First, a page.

A federal grand jury in Houston has indicted two women who investigators say took in large profits by running a phony marriage scheme as a way for immigrants to gain legal status. Authorities worry that such criminal operations could help terrorists gain access to US.
In all, the indictment charges that 210 bogus marriages took place during the past two years as a way to help foreign nationals obtain permanent resident visas to live and work here. U.S. Attorney Michael Shelby says such conspiracies to violate immigration law are a potential threat to American security.
"Never before in the history of this nation has the enforcement of our federal immigration laws been as important to our national security as they are today, and we cannot, and we will not, allow people to blatantly circumvent, to blatantly disregard those laws for personal profit," he said.
The U.S. Attorney says there is no evidence that any of the people who benefited from this conspiracy were in any way linked to terrorism, but that such operations could be exploited by terrorists. In this case, he says the immigrants were only interested in the legal residence document, known informally as the "green card."
"That is the holy grail that is sought by people who want to immigrate to the United States, because that is the card that allows them what they are really after, which is employment in this country," he said.
Named in the indictment are two Texas women, Aminata Smith of Houston and Emma Guyton of Bryan.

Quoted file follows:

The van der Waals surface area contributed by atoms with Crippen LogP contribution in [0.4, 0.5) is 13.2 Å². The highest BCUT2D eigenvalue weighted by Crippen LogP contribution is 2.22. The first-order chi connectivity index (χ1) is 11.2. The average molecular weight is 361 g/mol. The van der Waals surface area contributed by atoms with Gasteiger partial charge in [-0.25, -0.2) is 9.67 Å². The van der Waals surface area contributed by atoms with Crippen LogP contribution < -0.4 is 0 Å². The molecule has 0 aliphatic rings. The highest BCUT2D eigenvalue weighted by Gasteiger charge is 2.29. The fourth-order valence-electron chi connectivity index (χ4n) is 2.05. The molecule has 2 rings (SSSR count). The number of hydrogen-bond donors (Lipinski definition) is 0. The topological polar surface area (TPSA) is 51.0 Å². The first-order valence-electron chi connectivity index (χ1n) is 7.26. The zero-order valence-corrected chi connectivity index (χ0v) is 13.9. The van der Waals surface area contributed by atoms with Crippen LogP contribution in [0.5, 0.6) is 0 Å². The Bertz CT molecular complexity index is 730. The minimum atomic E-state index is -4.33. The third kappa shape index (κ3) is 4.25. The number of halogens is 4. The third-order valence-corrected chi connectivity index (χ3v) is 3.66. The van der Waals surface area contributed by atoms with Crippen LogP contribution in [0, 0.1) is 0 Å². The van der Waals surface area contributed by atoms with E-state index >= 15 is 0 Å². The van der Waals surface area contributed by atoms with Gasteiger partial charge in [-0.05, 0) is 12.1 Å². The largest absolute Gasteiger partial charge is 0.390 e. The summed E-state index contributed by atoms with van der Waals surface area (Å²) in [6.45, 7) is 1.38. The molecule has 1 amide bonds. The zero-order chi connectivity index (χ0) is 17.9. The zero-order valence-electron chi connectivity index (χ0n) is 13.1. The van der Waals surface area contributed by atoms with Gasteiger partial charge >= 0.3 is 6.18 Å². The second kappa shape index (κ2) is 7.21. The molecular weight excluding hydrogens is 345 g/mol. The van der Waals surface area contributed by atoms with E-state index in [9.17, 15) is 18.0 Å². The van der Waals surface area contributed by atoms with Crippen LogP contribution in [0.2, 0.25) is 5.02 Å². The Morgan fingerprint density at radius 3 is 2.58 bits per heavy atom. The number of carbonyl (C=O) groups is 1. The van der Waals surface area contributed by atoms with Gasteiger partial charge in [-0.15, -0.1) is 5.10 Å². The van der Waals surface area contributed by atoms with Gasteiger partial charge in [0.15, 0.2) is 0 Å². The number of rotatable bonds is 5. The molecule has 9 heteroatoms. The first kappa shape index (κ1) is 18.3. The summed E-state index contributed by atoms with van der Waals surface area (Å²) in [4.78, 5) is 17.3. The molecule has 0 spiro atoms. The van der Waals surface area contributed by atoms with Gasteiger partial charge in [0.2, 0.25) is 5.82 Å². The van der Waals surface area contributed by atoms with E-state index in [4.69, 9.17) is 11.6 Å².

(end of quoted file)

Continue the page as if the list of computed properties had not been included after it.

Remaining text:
They are charged with running a for-profit sham marriage operation with as many as 60 U.S. citizens who were each paid between $150 and $500 to marry a foreign national. The pair charged the foreigners between $1,500 and $5,000 for a bogus marriage.
The foreign nationals, most of whom came from Africa or the Middle East, entered the United States on tourist visas or student visas and then applied for permanent residence after marriage to a U.S. citizen.
U.S. immigration procedures are expedited for foreigners married to U.S. citizens. But in this case officials became suspicious after an investigation revealed several cases of the same citizens being married multiple times with no record of divorce.
The grand jury also indicted 36 of the U.S. citizens involved in the scheme. Of those, 14 are in custody and the others are being sought. The government is also seeking 36 foreign nationals as material witnesses and is continuing an investigation that may lead to the indictment of others in the near future